William's study soars when he examines a key component of the traditionalist-modernist split: the place and role of whites, elites, nonwhites and the poor in the developing official history, memory, and culture of Brazil. In a groundbreaking section he reviews a largely forgotten 1940 exhibit of Jean-Batiste Debret's watercolors of Brazil, which were painted between 1816 and 1836. Few people attended the 1940 show, Williams asserts, because everyday scenes of the cruel treatment of slaves "were simply too raw in an era in which the state was promoting strong, confident, and unified visions of Brazil's past, present, and future" (p. 175). Exhibits at the National History Museum presented a past that "was wealthier, nobler, whiter and more stable than the citizens of Brazil could actually remember" (p. 136). The museum's emphasis on durable objects, Williams continues, meant that slaves and the poor were ignored, so that the "saudades invoked by the MHN were, at their core, longings for a seigniorial, aristocratic, and bellicose society that lived in the light of God and glory" (p. 146). In contrast, official cultural presentations such as the New York World's Fair pavilion and other exhibits included works by artists such as Candido Portinari, whose murals and paintings focused on, and celebrated, the poor, the nonwhite, the downtrodden and forgotten, and in so doing generated opposition from traditionalists at home who resented such an ignoble representation of their nation abroad.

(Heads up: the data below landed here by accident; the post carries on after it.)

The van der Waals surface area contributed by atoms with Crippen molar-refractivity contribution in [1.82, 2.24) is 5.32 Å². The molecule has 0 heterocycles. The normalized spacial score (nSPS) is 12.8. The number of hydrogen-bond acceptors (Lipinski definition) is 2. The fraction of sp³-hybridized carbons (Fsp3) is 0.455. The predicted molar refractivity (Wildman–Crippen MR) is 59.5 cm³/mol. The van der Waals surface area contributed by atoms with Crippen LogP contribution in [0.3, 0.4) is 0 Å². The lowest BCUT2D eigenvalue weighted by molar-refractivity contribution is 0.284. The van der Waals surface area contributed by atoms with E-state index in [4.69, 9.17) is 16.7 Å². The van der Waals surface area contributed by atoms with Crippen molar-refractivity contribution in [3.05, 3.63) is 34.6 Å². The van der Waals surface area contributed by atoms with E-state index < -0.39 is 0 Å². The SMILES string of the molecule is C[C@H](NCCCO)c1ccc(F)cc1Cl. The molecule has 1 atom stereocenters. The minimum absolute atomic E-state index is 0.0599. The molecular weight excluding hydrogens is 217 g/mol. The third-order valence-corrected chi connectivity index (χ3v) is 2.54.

This very strength of the book, however, points out the one real flaw in the study, which is the author's failure to capture the emotions, energy, heat, and drama of these cultural battles. For a book with the phrase "culture wars" in its title, there is precious little in the way of the charged encounters one would expect in a war. Indeed, the actual language of these disputes, oddly enough, is usually absent. And, when we do hear from participants it is usually from the official side, accompanied by generalizations such as "modernists argued " or "conservatives asserted." An exception is the author's study of the controversy surrounding Portinari's work in New York City. But here he focuses far more on what U.S. critics had to say than on what Brazilians thought.